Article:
Cablegate: Privatization of Gon Minority Shareholdings

This record is a partial extract of the original cable. The full text of the original cable is not available.




E.O. 12956: N/A

1. Action request, para 8.

2. Summary. The Government of Nigeria (GON) wants to
privatize the approximately forty percent minority
share it holds in foreign oil service companies (OSCs)
operating in Nigeria; e.g., in Halliburton Nigeria.
The GON wants to divest itself by way of private
placement; the OSCs object and insist that they be
given right of preemption. The Bureau of Public
Enterprises (BPE) has suggested that the GON's
minority holdings be put into a special purpose
vehicle (SPV), which would divest the GON of its share
by way of public offers over time. The OSCs object
and may seek DOS and DOC intervention. We seek the
Departments' views to break the stalemate. End

3. Background. A little more than two years ago,
Nigeria's National Council on Privatization instructed
the BPE to sell the GON's minority shareholdings in
the foreign OSCs. As noted above, the GON prefers
divestiture by private placement; the OSCs, by
preemption; and the BPE, by public offer. Since April
2001, the industry has argued that Nigeria's
Commercial Activities and Allied Matters Act (CAMA) of
1990, the Investment Promotion Commission Act of 1995,
and the Public Enterprise Act of 1999 justify
preemption. As private companies, the OSCs argue that
they enjoy right of preemption, as can be inferred
from CAMA and convention. Moreover, since the GON
holds only 36-40 percent equity in the ventures, the
GON falls short of having the 75 percent required to
block preemption. These arguments notwithstanding,
President Obasanjo insists that the GON's minority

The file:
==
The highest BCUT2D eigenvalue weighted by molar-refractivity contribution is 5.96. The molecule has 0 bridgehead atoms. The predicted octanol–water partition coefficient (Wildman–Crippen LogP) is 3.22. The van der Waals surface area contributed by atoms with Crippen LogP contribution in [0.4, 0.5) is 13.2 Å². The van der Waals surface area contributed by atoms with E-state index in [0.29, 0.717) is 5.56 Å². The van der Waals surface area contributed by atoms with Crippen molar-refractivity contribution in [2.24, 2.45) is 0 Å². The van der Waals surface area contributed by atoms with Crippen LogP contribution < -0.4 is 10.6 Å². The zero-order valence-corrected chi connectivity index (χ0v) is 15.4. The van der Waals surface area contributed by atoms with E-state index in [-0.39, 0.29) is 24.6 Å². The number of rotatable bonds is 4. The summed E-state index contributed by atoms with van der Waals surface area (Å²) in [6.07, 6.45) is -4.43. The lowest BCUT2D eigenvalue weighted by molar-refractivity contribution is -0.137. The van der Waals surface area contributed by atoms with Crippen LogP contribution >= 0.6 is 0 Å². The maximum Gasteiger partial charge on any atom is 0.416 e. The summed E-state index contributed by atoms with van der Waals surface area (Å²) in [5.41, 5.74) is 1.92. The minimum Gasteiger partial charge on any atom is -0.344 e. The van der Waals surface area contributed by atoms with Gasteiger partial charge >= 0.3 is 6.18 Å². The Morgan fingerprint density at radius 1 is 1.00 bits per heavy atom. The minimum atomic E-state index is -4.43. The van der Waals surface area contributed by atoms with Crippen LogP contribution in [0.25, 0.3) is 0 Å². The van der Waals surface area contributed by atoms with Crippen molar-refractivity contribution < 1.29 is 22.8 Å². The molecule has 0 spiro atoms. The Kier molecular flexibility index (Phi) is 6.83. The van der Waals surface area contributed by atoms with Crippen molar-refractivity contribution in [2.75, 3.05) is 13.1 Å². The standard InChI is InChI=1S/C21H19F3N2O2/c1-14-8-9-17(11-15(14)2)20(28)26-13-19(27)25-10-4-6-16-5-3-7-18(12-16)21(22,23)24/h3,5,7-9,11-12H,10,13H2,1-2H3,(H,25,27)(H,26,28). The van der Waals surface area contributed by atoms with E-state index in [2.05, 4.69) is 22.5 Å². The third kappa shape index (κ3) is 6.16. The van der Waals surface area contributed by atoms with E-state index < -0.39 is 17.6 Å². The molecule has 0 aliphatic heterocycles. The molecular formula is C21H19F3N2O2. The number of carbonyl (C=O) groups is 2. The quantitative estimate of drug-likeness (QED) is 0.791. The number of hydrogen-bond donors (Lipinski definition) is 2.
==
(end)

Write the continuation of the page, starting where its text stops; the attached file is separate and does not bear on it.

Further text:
shareholdings be sold to Nigerian investors.

4. BPE constraints. On August 1, Econ Counselor met
with Mrs. Bola Onagoruwa and Mr. Eyo Ekpo, senior
officials of BPE's Oil and Gas Directorate. Ekpo
expatiated on the political pressure the President is
under to arrange for the sale of the GON's shares to
the Nigerian public, and argued that the President
will not cede on this principle. Ekpo expressed
confidence that Nigerian law will permit such a sale.
On the other hand, he dismissed an industry assertion
that the U.S. SEC will compel U.S. parent companies of
the majority stockholders to divest themselves of
their Nigerian subsidiaries if Nigeria sells its share
in the OSCs via a public offer.

5. BPE margin. Onagoruwa added that were the
President unconstrained, he would direct that BPE
divest the GON of its shares via private placement.
Well-connected Nigerians are urging him to do this.
BPE's preference is that the GON's shares in the OSCs
be sold to the majority stockholders, the foreign
companies, on a willing buyer willing seller basis.
BPE knows that such a sale would maximize the
proceeds. Given the distance separating the
President's and the industry's preferences, BPE has
concluded that it may be able to arrange an agreement
acceptable to the Presidency and the industry through
the establishment of an SPV. Ekpo suggested to Econ
Counselor that the details regarding the SPV could be
worked out by BPE and the industry in a way to ensure
that foreign companies' interests in the OSCs remain

6. OSCs position. The OSCs, through their KPMG
representative, have informed us that they dislike the
idea of further talks with BPE. They doubt that an
accommodation can be reached. The OSCs propose
instead that DOS and DOC and possibly the White House
get involved.

7. Comment. We are not optimistic about a quick
meeting of minds. The dispute has gone on two years.
The Presidency and the OSCs are 180 degrees apart, and
BPE is caught in the middle. Broad U.S. interests in
Nigeria may dictate that the Embassy help hold the
middle ground.

8. Action request. Post seeks specific guidance from
Department on the official USG position regarding this
issue and how active a role DOS, DOC, and White House
are likely to play. We would also appreciate the
Departments' independent views regarding the assertion
that the U.S. SEC will likely compel U.S. parent
companies of the majority stockholders to divest
themselves of their Nigerian subsidiaries if the GON
compels the sale of its shares in the OSCs via a
public offer.


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